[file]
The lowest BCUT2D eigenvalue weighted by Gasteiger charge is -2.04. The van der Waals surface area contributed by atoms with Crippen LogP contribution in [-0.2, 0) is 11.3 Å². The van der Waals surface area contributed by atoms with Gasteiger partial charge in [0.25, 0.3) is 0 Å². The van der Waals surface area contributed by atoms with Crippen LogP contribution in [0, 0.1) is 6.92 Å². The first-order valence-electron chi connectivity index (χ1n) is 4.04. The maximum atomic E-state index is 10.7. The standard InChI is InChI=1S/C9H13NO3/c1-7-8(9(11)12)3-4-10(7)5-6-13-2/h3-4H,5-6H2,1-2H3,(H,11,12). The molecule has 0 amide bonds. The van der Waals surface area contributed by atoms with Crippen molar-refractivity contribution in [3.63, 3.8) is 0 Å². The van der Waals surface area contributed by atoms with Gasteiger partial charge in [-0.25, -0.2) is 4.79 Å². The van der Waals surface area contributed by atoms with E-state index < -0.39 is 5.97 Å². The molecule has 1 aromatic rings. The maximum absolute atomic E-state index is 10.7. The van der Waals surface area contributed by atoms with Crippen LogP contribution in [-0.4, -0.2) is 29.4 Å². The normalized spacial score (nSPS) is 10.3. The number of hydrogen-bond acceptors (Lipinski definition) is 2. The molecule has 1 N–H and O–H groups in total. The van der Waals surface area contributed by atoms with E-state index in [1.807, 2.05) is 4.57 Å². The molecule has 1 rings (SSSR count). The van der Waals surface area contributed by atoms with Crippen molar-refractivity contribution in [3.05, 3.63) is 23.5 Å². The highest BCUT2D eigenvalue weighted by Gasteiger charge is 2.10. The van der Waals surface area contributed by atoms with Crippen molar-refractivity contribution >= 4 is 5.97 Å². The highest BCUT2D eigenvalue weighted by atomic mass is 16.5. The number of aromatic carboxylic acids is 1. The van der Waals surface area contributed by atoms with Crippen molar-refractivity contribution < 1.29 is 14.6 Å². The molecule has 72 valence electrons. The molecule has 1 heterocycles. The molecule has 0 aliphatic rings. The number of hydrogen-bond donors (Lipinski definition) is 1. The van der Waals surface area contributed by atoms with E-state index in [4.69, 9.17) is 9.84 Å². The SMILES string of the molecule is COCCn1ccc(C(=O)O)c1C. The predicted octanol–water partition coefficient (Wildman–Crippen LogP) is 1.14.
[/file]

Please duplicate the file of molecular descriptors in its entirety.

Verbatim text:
The lowest BCUT2D eigenvalue weighted by Gasteiger charge is -2.04. The van der Waals surface area contributed by atoms with Crippen LogP contribution in [-0.2, 0) is 11.3 Å². The van der Waals surface area contributed by atoms with Gasteiger partial charge in [0.25, 0.3) is 0 Å². The van der Waals surface area contributed by atoms with Crippen LogP contribution in [0, 0.1) is 6.92 Å². The first-order valence-electron chi connectivity index (χ1n) is 4.04. The maximum atomic E-state index is 10.7. The standard InChI is InChI=1S/C9H13NO3/c1-7-8(9(11)12)3-4-10(7)5-6-13-2/h3-4H,5-6H2,1-2H3,(H,11,12). The molecule has 0 amide bonds. The van der Waals surface area contributed by atoms with Crippen molar-refractivity contribution in [3.63, 3.8) is 0 Å². The van der Waals surface area contributed by atoms with Gasteiger partial charge in [-0.25, -0.2) is 4.79 Å². The van der Waals surface area contributed by atoms with E-state index < -0.39 is 5.97 Å². The molecule has 1 aromatic rings. The maximum absolute atomic E-state index is 10.7. The van der Waals surface area contributed by atoms with Crippen LogP contribution in [-0.4, -0.2) is 29.4 Å². The normalized spacial score (nSPS) is 10.3. The number of hydrogen-bond acceptors (Lipinski definition) is 2. The molecule has 1 N–H and O–H groups in total. The van der Waals surface area contributed by atoms with E-state index in [1.807, 2.05) is 4.57 Å². The molecule has 1 rings (SSSR count). The van der Waals surface area contributed by atoms with Crippen molar-refractivity contribution in [3.05, 3.63) is 23.5 Å². The highest BCUT2D eigenvalue weighted by Gasteiger charge is 2.10. The van der Waals surface area contributed by atoms with Crippen molar-refractivity contribution >= 4 is 5.97 Å². The highest BCUT2D eigenvalue weighted by atomic mass is 16.5. The number of aromatic carboxylic acids is 1. The van der Waals surface area contributed by atoms with Crippen molar-refractivity contribution < 1.29 is 14.6 Å². The molecule has 72 valence electrons. The molecule has 1 heterocycles. The molecule has 0 aliphatic rings. The number of hydrogen-bond donors (Lipinski definition) is 1. The van der Waals surface area contributed by atoms with E-state index in [4.69, 9.17) is 9.84 Å². The SMILES string of the molecule is COCCn1ccc(C(=O)O)c1C. The predicted octanol–water partition coefficient (Wildman–Crippen LogP) is 1.14.